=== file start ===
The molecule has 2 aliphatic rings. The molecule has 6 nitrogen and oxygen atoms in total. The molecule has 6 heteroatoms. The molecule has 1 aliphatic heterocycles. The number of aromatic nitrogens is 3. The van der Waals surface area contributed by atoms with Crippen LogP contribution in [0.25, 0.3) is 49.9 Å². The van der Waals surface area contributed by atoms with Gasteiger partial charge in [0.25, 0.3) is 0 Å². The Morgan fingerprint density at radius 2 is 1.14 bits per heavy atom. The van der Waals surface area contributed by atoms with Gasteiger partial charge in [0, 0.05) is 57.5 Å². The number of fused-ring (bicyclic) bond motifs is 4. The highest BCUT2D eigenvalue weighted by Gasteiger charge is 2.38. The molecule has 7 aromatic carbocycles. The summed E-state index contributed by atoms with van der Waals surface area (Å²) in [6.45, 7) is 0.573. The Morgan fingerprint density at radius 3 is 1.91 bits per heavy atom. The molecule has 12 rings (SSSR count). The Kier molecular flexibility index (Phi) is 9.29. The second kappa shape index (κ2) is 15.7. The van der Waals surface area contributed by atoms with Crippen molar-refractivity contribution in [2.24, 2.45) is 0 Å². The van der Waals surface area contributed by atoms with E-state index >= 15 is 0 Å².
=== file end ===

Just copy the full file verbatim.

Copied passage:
The molecule has 2 aliphatic rings. The molecule has 6 nitrogen and oxygen atoms in total. The molecule has 6 heteroatoms. The molecule has 1 aliphatic heterocycles. The number of aromatic nitrogens is 3. The van der Waals surface area contributed by atoms with Crippen LogP contribution in [0.25, 0.3) is 49.9 Å². The van der Waals surface area contributed by atoms with Gasteiger partial charge in [0.25, 0.3) is 0 Å². The Morgan fingerprint density at radius 2 is 1.14 bits per heavy atom. The van der Waals surface area contributed by atoms with Gasteiger partial charge in [0, 0.05) is 57.5 Å². The number of fused-ring (bicyclic) bond motifs is 4. The highest BCUT2D eigenvalue weighted by Gasteiger charge is 2.38. The molecule has 7 aromatic carbocycles. The summed E-state index contributed by atoms with van der Waals surface area (Å²) in [6.45, 7) is 0.573. The Morgan fingerprint density at radius 3 is 1.91 bits per heavy atom. The molecule has 12 rings (SSSR count). The Kier molecular flexibility index (Phi) is 9.29. The second kappa shape index (κ2) is 15.7. The van der Waals surface area contributed by atoms with Crippen molar-refractivity contribution in [2.24, 2.45) is 0 Å². The van der Waals surface area contributed by atoms with E-state index >= 15 is 0 Å².